Eventually, we made the turn and headed back toward the Capitol. I warned Becky that we would actually pass the capitol and then make a turn around on John Nolen Drive, and then go in for the final stretch.

Little did I know that John Nolen Drive would be the death of us. As pictured, John Nolen Drive is very picturesque, sitting between lakes Menona and Wingra. However, the sun was beating down on the course at this point, and there was absolutely no shade and nothing but concrete around, making it all worse. Somewhere on this stretch, my right hamstring started giving me issues by cramping up. I knew that cramps were a bad sign that I wasn't hydrated properly. However, it didn't seem like the water stops were helping me either, as I was already past the point I should have been. Although I did see a spectator with a sign that read, "Worst Parade Ever." It made me laugh for a bit.

This area took forever.....and I mean FOREVER. Between the cramping and the heat, I couldn't even run....we walked a large part of it. I felt terrible, as we had a good pace going, and Becky was looking at a PR. We walked toward the 10 mile sign.

Eventually, near the Dane County Coliseum, we turned around and headed back. I tried staying cool and taking as much ice water as I could. I was bonking. My mind was telling me I was done. If not for Becky pushing me, I doubt I would have run at all during the last 3 miles of the race. I ran in short spurts. Eventually, we saw relief, and towards the end of John Nolen, the Madison Fire Dept was helping to cool the runners off.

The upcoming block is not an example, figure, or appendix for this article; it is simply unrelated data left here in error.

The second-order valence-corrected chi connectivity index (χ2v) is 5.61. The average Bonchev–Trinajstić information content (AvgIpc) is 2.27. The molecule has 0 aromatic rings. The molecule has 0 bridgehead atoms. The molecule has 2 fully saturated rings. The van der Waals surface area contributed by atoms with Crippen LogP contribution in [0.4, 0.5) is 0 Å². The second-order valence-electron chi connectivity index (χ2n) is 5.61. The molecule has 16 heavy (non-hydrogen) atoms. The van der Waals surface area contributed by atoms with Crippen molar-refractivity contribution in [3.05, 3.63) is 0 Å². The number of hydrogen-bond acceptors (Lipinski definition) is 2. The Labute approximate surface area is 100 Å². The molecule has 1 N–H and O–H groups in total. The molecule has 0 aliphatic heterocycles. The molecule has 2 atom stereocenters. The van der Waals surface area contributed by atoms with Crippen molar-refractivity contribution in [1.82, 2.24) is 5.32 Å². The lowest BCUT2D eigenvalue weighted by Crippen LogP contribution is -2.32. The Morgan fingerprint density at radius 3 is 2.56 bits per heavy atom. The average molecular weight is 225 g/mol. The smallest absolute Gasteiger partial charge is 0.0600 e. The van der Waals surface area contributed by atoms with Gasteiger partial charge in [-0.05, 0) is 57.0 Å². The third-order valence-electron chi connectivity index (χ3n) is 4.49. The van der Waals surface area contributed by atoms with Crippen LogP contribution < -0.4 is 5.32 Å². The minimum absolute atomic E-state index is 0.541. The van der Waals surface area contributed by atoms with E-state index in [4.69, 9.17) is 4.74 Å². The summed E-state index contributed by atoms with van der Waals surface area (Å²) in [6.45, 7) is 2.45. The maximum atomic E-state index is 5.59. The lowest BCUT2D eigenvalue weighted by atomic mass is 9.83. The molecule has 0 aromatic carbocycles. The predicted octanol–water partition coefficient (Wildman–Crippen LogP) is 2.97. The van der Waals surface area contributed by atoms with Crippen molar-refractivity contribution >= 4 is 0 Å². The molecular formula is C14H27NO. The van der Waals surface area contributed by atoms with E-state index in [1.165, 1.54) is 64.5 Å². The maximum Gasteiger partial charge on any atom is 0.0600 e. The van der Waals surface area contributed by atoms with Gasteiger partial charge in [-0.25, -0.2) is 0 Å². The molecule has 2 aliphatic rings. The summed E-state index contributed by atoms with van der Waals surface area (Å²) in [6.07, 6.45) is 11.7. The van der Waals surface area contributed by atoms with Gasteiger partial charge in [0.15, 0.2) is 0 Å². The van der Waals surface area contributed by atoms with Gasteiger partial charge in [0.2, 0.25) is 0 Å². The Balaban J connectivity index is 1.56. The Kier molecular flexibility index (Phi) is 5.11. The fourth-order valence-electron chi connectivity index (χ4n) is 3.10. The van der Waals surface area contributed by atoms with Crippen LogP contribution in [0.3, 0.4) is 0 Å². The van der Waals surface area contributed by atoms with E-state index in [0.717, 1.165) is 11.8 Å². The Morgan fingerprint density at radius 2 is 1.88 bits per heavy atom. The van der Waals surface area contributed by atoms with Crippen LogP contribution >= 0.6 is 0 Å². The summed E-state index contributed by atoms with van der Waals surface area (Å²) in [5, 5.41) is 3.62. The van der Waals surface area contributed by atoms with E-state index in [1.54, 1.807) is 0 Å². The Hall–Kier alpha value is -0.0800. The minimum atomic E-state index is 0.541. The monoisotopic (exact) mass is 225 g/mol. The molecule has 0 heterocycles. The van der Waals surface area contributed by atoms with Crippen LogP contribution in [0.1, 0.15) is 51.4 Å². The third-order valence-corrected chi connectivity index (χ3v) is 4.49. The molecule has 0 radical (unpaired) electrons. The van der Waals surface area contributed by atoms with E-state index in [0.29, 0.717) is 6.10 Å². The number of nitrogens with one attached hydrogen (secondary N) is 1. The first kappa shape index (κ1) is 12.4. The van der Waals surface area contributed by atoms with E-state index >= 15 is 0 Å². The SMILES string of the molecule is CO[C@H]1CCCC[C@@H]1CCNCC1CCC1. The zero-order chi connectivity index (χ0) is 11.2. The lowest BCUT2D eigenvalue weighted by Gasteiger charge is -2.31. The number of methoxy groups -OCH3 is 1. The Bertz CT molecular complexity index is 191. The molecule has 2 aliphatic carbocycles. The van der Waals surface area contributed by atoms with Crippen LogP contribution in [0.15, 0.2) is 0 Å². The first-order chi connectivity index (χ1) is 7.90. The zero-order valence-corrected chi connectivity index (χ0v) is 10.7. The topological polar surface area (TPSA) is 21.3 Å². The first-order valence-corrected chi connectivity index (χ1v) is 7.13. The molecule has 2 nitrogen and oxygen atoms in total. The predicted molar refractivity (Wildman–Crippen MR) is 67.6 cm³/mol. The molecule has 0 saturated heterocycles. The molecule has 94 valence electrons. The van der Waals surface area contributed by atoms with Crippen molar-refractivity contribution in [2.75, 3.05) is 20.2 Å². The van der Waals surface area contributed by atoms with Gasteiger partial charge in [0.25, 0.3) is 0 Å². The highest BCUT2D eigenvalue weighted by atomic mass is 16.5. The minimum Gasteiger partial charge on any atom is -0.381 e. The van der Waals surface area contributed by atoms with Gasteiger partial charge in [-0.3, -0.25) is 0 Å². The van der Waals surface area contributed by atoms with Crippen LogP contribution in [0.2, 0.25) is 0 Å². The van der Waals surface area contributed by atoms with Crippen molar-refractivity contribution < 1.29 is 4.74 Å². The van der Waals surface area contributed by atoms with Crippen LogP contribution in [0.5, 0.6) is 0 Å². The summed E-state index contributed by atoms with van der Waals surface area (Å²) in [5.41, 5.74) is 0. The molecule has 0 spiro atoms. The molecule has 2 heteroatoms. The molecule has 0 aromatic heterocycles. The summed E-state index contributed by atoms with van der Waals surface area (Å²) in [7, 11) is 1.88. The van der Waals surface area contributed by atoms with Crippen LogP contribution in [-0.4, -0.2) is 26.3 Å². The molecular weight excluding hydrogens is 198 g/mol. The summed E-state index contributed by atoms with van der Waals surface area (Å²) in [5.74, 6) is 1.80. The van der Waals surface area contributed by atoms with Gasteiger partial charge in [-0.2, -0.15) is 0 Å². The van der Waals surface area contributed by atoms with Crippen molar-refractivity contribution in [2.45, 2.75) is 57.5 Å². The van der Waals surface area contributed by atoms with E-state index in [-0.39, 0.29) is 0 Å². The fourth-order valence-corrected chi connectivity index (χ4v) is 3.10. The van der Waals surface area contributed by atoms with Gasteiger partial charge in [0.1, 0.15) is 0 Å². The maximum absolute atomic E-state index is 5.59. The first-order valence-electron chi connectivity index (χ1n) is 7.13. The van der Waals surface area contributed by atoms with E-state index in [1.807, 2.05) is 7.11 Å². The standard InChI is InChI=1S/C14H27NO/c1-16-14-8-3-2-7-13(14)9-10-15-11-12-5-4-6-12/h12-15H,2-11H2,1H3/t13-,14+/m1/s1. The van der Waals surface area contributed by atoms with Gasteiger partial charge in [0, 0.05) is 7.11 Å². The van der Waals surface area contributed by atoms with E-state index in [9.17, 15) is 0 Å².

We entered the area around the Capitol, where we finally found shade again. I looked at my watch, and we decided that if we could run to the end, that we might be able to get a PR for Becky after all. We charged as hard as my body would allow...maybe even past my comfort point. We finally crossed the finish line in 2:48:48, which was a PR by about a minute for Becky. As soon as we crossed, I doubled over in pain. After taking a minute to collect myself, and refusing a medical offer of assistance, I collected my medal, and got an obligatory finisher's picture.

Overall, this was a great course. The heat, which was beyond the organizer's control was the major factor in how I performed. The organizers were right to cancel the full marathon, and have since decided to move it to the fall, and said they may have the John Nolen Drive stretch near the beginning, which would be a better move. That section is very flat and picturesque, but took a beating from the sun when it got hot.

I still love running at "home". I'll be back.

12:53 Average Mile
322/333 - Age Group
1956/2010 - Males
4149/4393 - Overall